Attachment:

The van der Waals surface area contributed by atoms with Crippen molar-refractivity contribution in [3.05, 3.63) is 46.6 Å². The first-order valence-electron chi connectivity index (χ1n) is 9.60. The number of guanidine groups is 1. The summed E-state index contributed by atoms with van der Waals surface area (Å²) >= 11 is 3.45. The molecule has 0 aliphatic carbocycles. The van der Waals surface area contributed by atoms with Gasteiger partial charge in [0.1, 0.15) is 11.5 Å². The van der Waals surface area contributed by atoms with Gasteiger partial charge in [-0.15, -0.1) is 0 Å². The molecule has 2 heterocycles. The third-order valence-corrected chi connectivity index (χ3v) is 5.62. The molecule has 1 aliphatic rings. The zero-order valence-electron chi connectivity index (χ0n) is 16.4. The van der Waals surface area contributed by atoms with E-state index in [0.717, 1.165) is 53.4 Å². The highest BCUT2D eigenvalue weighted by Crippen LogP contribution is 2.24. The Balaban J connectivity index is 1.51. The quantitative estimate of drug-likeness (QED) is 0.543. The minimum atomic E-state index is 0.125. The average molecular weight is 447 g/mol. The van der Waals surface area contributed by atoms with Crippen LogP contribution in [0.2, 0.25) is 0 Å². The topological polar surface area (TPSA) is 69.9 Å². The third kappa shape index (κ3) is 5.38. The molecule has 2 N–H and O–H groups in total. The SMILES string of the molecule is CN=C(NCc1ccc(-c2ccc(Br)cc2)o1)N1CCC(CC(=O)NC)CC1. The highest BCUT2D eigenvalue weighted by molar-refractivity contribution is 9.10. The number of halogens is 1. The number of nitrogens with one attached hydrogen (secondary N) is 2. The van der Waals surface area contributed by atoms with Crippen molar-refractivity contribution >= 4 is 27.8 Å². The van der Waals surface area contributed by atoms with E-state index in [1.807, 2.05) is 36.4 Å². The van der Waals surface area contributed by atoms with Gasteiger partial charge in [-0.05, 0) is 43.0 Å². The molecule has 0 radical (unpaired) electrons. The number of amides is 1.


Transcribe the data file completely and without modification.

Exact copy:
The van der Waals surface area contributed by atoms with Crippen molar-refractivity contribution in [3.05, 3.63) is 46.6 Å². The first-order valence-electron chi connectivity index (χ1n) is 9.60. The number of guanidine groups is 1. The summed E-state index contributed by atoms with van der Waals surface area (Å²) >= 11 is 3.45. The molecule has 0 aliphatic carbocycles. The van der Waals surface area contributed by atoms with Gasteiger partial charge in [0.1, 0.15) is 11.5 Å². The van der Waals surface area contributed by atoms with Gasteiger partial charge in [-0.15, -0.1) is 0 Å². The molecule has 2 heterocycles. The third-order valence-corrected chi connectivity index (χ3v) is 5.62. The molecule has 1 aliphatic rings. The zero-order valence-electron chi connectivity index (χ0n) is 16.4. The van der Waals surface area contributed by atoms with E-state index in [0.717, 1.165) is 53.4 Å². The highest BCUT2D eigenvalue weighted by Crippen LogP contribution is 2.24. The Balaban J connectivity index is 1.51. The quantitative estimate of drug-likeness (QED) is 0.543. The minimum atomic E-state index is 0.125. The average molecular weight is 447 g/mol. The van der Waals surface area contributed by atoms with Crippen LogP contribution in [0.2, 0.25) is 0 Å². The topological polar surface area (TPSA) is 69.9 Å². The third kappa shape index (κ3) is 5.38. The molecule has 2 N–H and O–H groups in total. The SMILES string of the molecule is CN=C(NCc1ccc(-c2ccc(Br)cc2)o1)N1CCC(CC(=O)NC)CC1. The highest BCUT2D eigenvalue weighted by molar-refractivity contribution is 9.10. The number of halogens is 1. The number of nitrogens with one attached hydrogen (secondary N) is 2. The van der Waals surface area contributed by atoms with Crippen molar-refractivity contribution >= 4 is 27.8 Å². The van der Waals surface area contributed by atoms with E-state index in [1.807, 2.05) is 36.4 Å². The van der Waals surface area contributed by atoms with Gasteiger partial charge in [-0.05, 0) is 43.0 Å². The molecule has 0 radical (unpaired) electrons. The number of amides is 1.